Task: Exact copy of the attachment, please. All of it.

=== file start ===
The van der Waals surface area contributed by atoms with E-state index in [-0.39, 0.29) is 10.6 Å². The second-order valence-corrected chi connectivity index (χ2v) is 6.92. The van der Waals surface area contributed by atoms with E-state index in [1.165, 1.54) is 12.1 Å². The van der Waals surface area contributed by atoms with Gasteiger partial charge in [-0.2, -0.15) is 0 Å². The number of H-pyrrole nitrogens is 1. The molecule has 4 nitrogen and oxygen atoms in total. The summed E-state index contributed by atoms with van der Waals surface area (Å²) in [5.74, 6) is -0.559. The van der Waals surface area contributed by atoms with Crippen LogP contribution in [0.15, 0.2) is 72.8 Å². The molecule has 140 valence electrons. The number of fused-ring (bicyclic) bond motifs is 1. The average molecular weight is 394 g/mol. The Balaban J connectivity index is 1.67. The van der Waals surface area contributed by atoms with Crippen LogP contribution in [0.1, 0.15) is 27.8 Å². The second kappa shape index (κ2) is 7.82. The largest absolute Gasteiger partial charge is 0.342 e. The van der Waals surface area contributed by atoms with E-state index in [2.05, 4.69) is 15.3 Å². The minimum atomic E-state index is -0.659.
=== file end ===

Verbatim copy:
The van der Waals surface area contributed by atoms with E-state index in [-0.39, 0.29) is 10.6 Å². The second-order valence-corrected chi connectivity index (χ2v) is 6.92. The van der Waals surface area contributed by atoms with E-state index in [1.165, 1.54) is 12.1 Å². The van der Waals surface area contributed by atoms with Gasteiger partial charge in [-0.2, -0.15) is 0 Å². The number of H-pyrrole nitrogens is 1. The molecule has 4 nitrogen and oxygen atoms in total. The summed E-state index contributed by atoms with van der Waals surface area (Å²) in [5.74, 6) is -0.559. The van der Waals surface area contributed by atoms with Crippen LogP contribution in [0.15, 0.2) is 72.8 Å². The molecule has 140 valence electrons. The number of fused-ring (bicyclic) bond motifs is 1. The average molecular weight is 394 g/mol. The Balaban J connectivity index is 1.67. The van der Waals surface area contributed by atoms with Crippen LogP contribution in [0.1, 0.15) is 27.8 Å². The second kappa shape index (κ2) is 7.82. The largest absolute Gasteiger partial charge is 0.342 e. The van der Waals surface area contributed by atoms with E-state index in [2.05, 4.69) is 15.3 Å². The minimum atomic E-state index is -0.659.